The Bolt EV was interestingly retired recently, before being announced for a return relatively quickly. Why the about-face from Chevrolet?
The Chevrolet Bolt, released in 2017, revolutionized the electric vehicle market by being the first mass-produced, low-cost, long-range EV. The BEV2 platform-based vehicle is essentially the successor to the hybrid Volt in Chevrolet’s lineup. After only one generation of sales and generally satisfied customers, the automaker announced in April that the vehicle would be discontinued. In 2021, the Bolt’s batteries were recalled, but the car still managed to recover because it was one of the least expensive EVs available.
Because of this, Tesla was compelled to lower the price of the Model 3 from what it and other manufacturers were charging for electric vehicles. The price increases are not shocking when compared to a General Motors vehicle because this includes other brands like Audi and BMW. It’s perhaps not surprising that the Bolt has made a comeback to the market, given its low price and general affordability.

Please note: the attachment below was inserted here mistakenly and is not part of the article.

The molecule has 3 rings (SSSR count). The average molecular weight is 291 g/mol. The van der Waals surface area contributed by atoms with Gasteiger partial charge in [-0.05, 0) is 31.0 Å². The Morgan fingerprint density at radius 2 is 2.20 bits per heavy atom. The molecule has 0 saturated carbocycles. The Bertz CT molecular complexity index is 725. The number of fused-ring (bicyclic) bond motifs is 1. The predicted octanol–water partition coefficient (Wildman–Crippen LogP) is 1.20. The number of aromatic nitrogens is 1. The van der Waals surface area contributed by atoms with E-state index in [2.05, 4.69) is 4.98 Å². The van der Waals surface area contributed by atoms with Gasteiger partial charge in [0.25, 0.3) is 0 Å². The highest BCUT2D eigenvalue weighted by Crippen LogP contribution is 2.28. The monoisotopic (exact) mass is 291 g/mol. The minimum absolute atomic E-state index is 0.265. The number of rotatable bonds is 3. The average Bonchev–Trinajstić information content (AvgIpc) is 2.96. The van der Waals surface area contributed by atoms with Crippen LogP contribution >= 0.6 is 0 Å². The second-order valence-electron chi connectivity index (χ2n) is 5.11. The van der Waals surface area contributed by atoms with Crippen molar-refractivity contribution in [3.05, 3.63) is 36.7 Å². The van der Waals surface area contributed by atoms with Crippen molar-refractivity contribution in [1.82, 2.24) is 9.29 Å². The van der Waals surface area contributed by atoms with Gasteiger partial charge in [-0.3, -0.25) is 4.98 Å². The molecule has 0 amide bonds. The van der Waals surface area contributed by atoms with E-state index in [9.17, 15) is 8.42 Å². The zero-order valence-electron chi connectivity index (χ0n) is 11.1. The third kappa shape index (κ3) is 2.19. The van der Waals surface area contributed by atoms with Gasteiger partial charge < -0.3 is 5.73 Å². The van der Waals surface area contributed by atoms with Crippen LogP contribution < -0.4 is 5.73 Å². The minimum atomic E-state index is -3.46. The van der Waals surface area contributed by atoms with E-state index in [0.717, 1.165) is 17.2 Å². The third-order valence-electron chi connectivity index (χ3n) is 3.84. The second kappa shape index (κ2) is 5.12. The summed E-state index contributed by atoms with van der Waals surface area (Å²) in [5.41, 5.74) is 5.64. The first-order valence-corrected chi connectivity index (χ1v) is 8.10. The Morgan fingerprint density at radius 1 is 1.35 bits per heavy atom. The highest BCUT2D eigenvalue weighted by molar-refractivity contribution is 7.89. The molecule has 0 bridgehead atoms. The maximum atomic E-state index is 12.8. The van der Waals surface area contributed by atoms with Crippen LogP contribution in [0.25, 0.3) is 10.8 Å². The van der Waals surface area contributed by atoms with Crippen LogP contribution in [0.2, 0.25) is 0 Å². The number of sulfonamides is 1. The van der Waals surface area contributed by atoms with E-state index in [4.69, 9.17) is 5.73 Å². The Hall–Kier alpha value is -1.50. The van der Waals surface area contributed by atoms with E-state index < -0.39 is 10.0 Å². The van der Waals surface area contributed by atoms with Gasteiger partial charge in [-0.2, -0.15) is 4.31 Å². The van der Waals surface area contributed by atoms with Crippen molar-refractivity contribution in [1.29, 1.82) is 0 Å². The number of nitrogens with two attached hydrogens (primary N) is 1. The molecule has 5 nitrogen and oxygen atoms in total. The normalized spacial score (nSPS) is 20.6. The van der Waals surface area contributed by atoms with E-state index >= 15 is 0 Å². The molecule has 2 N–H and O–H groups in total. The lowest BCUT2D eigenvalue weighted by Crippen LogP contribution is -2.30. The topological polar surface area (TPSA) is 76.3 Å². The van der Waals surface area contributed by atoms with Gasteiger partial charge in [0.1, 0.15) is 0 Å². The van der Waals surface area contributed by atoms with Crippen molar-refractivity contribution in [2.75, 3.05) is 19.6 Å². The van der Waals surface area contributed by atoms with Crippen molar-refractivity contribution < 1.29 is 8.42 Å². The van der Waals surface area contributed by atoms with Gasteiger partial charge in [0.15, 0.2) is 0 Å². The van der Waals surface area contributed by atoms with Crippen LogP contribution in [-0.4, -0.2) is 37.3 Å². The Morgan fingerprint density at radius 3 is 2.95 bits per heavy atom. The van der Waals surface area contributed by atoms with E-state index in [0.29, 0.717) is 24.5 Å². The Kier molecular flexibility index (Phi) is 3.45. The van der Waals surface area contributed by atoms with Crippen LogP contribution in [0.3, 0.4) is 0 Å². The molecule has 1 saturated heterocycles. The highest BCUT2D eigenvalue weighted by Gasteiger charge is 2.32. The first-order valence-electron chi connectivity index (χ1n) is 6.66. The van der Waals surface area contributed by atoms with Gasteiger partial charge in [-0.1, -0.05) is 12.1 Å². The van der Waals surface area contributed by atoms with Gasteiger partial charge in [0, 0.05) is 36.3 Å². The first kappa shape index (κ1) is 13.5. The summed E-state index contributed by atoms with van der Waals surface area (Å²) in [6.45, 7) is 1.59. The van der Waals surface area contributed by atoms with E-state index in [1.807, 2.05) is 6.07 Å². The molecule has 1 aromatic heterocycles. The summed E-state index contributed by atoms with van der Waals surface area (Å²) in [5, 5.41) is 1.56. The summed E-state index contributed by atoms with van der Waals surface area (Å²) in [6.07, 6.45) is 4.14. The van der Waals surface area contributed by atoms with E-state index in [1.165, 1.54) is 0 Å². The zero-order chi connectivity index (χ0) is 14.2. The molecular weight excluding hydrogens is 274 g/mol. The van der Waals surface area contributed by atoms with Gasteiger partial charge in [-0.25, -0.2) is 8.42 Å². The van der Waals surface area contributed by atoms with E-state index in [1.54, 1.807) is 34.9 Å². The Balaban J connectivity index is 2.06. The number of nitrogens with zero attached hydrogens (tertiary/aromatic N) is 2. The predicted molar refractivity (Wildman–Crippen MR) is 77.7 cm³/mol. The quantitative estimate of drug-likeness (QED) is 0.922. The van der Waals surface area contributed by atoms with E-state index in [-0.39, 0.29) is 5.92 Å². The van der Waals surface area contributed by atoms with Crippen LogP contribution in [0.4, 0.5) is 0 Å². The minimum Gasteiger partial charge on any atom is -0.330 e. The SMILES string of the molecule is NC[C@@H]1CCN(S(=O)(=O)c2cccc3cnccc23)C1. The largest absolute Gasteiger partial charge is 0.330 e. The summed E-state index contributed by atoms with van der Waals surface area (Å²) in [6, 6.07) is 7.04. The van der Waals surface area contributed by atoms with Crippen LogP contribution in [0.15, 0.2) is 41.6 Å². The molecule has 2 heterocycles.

In April, it was announced that the Orion assembly plant in Michigan would be converted to produce alternative electric vehicles (EVs), such as the new Silverado EV. Given the location of the Bolt’s current factory, it was possible that the model would eventually be phased out. But here’s the thing: the Bolt was too revolutionary to be ignored. The Bolt had a base MSRP of $37,495 before a $7,500 federal tax credit brought the price down to under $30,000.
As Chevrolet has manufactured so many electric vehicles (EVs), the company has exhausted the $7,500 tax credit that had previously helped keep the Bolt competitive. The 2LT is the only other trim level, and it costs $30,659 (up from the 1LT’s $30,499). The Bolt’s standard infotainment touchscreen measures in at 10.2 inches. Adaptive cruise control and a dual-level charging cable are among the available extras. You can spend $295 or $495 on these. An optional $695 information and entertainment package includes: